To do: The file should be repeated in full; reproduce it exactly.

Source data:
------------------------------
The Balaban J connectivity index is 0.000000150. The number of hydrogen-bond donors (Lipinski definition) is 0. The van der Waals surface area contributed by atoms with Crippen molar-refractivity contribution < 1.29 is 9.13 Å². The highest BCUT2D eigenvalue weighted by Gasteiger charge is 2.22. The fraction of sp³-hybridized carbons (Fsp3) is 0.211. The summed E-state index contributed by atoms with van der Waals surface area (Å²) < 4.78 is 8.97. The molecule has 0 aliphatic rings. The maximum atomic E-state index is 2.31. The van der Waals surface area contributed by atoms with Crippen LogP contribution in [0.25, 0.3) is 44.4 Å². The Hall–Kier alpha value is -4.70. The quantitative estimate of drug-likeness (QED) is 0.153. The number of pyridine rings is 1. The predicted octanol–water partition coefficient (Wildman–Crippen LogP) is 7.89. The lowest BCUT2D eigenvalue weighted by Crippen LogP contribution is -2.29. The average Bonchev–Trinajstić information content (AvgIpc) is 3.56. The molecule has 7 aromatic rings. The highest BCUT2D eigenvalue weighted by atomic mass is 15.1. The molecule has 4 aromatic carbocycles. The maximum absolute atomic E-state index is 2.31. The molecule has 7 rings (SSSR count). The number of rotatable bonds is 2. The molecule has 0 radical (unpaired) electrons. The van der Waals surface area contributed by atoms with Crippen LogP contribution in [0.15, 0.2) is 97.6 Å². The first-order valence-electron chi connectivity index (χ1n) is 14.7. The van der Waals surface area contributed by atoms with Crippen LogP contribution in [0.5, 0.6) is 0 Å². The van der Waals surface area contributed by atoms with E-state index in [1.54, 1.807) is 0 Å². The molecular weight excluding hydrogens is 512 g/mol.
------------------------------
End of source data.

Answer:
The Balaban J connectivity index is 0.000000150. The number of hydrogen-bond donors (Lipinski definition) is 0. The van der Waals surface area contributed by atoms with Crippen molar-refractivity contribution < 1.29 is 9.13 Å². The highest BCUT2D eigenvalue weighted by Gasteiger charge is 2.22. The fraction of sp³-hybridized carbons (Fsp3) is 0.211. The summed E-state index contributed by atoms with van der Waals surface area (Å²) < 4.78 is 8.97. The molecule has 0 aliphatic rings. The maximum atomic E-state index is 2.31. The van der Waals surface area contributed by atoms with Crippen LogP contribution in [0.25, 0.3) is 44.4 Å². The Hall–Kier alpha value is -4.70. The quantitative estimate of drug-likeness (QED) is 0.153. The number of pyridine rings is 1. The predicted octanol–water partition coefficient (Wildman–Crippen LogP) is 7.89. The lowest BCUT2D eigenvalue weighted by Crippen LogP contribution is -2.29. The average Bonchev–Trinajstić information content (AvgIpc) is 3.56. The molecule has 7 aromatic rings. The highest BCUT2D eigenvalue weighted by atomic mass is 15.1. The molecule has 4 aromatic carbocycles. The maximum absolute atomic E-state index is 2.31. The molecule has 7 rings (SSSR count). The number of rotatable bonds is 2. The molecule has 0 radical (unpaired) electrons. The van der Waals surface area contributed by atoms with Crippen LogP contribution in [0.15, 0.2) is 97.6 Å². The first-order valence-electron chi connectivity index (χ1n) is 14.7. The van der Waals surface area contributed by atoms with Crippen LogP contribution in [0.5, 0.6) is 0 Å². The van der Waals surface area contributed by atoms with E-state index in [1.54, 1.807) is 0 Å². The molecular weight excluding hydrogens is 512 g/mol.